In this Tony de la Vega photo, a senior pedals an E-bike that provides motor assistance on the hills during last year’s Streak.

Story by Darl DeVault, Contributing Editor

One of the state’s most family-oriented organized bicycle rides began on a clear morning after rain overnight Sunday, September 11, at Mitch Park, in Edmond. The event is one of the few in the state that allows seniors to ride with their grandkids over 12 years of age in what many term a Grand Event.
The ride offered 27, 40 and 64-mile courses starting in the 280-acre park. The Oklahoma Bicycle Society Streak has evolved into a family event using one of Edmond’s premier parks as a base. Edmond’s Johnny Carino’s Italian Restaurant provided all registered riders a free lunch after the ride.
The ride was moved back to its normal September date because organizers moved it forward last year to avoid conflict with the Red Bud Classic bike ride that had moved later because of COVID-19.
Organizers emphasized the Streak is not a race, and they were proud the ride was back to being later in the year when it was cooler temperatures. Riders could check their names against the posting of the lucky registered riders winning the 15 door prizes offered by local sponsors.
Again, the ride has been going on for so long that seniors have come to see it as an opportunity to help introduce their grandkids to an organized ride. Adult riders accompanied youth riders (ages 12-18).
Multiple rest stops with restrooms were open until 1 p.m. on the hilly 100K, 40- and 25-mile routes. The ride had not used the hilly courses in 15 years, taking the riders east of Edmond into the hills. The previous course, much flatter, went west around Piedmont.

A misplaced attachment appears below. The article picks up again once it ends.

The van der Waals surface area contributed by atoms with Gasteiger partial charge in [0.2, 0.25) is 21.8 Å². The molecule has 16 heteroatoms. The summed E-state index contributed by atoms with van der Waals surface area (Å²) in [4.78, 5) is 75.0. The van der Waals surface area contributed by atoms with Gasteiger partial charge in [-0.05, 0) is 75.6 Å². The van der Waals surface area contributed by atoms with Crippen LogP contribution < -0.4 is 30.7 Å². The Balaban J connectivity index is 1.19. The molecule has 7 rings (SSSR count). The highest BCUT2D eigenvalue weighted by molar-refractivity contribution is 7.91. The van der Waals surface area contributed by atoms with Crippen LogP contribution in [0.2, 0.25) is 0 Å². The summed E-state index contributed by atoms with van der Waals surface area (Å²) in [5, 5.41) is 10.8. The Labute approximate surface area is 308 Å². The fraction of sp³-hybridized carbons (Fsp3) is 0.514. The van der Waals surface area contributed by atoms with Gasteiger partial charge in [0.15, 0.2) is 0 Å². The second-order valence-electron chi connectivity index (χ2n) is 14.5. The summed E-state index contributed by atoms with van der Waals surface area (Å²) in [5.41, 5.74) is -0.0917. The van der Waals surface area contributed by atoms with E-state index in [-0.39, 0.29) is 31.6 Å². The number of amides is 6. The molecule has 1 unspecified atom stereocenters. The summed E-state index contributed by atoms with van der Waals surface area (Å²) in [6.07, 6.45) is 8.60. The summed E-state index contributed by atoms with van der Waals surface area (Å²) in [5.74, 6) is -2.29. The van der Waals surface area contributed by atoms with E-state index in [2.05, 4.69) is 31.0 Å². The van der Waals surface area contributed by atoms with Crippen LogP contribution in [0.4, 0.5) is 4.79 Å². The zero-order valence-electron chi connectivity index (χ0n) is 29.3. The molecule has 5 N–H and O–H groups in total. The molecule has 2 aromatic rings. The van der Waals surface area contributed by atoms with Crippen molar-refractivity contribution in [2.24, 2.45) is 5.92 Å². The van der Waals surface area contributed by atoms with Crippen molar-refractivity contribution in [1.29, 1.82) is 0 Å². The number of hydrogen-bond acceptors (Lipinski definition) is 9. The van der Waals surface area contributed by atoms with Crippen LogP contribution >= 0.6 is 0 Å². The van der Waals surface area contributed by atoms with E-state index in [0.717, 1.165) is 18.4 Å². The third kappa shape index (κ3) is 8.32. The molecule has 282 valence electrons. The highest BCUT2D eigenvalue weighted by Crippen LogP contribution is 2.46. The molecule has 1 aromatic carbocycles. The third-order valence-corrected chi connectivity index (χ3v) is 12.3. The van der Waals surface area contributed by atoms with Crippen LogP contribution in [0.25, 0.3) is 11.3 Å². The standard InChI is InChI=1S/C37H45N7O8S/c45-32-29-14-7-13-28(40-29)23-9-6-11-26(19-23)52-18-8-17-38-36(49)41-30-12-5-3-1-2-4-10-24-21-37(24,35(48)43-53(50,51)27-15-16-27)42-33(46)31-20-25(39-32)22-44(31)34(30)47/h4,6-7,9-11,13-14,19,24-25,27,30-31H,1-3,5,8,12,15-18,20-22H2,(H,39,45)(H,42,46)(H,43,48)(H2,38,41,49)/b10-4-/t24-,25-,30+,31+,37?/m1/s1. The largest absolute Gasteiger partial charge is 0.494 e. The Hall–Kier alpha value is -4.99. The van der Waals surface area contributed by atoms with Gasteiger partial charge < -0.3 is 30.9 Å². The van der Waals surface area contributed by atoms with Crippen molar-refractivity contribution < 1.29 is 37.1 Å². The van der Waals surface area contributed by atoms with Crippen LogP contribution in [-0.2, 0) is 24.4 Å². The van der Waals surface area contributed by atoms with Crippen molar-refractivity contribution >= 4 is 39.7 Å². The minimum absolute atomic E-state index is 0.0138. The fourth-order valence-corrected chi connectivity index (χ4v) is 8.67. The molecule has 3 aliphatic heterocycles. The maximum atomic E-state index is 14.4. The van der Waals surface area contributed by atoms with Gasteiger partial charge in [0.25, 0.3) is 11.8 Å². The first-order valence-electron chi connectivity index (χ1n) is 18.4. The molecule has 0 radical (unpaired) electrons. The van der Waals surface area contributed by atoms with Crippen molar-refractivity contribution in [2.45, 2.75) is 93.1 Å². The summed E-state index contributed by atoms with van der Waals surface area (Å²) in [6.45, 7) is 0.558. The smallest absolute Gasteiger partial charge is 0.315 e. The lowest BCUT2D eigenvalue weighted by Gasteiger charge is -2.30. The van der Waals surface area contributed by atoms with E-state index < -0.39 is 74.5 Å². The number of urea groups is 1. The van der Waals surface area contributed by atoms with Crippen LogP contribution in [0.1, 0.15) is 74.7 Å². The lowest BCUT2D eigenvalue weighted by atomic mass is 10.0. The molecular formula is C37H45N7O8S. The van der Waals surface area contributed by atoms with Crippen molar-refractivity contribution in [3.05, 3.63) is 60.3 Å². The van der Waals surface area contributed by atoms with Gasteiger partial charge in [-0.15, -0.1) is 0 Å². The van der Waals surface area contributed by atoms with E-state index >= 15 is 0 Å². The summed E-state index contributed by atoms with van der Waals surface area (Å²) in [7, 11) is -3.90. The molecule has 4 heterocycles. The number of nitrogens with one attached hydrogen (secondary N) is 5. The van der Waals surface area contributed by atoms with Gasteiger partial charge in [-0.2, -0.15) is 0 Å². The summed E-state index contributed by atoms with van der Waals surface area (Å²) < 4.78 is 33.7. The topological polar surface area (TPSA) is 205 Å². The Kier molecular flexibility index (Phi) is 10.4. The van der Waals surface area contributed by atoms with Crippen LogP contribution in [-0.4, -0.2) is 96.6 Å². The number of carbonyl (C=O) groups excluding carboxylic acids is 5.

“The course this year is not my idea of a family-friendly ride, which is how they market the Streak,” said longtime area rider Larry Floyd of Oklahoma City. “It was almost all uphill or downhill, and the road surface was like cobblestone in the parts of the course. The old route west toward Piedmont was much more fun and family-friendly.”
Ample fluids and snack foods were available at the rest stops. Several local bicycle shops and volunteers provided SAG (Support and Gear) support.
The first 250 riders received event T-shirts, with more than 260 people riding that morning.
Proceeds from the OBS Streak supply helmets for kids who receive bikes from the Salvation Army Buck$ 4 Bikes program for Christmas.
The OBS is a not-for-profit group dedicated to the promotion of bicycle safety. It supports bicycling in all its forms and the furtherance of the sport by defending the rights of bicyclists. The OBS is active in working with the city, county and state governments as well as other organizations to improve cyclists’ safety and rights and promote the construction of recreational trails and designated bike paths on streets and roads.
OBS organizes weekly rides all year for riders of all levels. See their website for more information about their activities:
For the latest news on the club activities, upcoming rides throughout the state, and to further the enjoyment of bicycling, the club has an online monthly newsletter, The Pathfinder, available on the website. The club asks seniors to consider joining the OBS to learn more about how to help keep bicycling safe.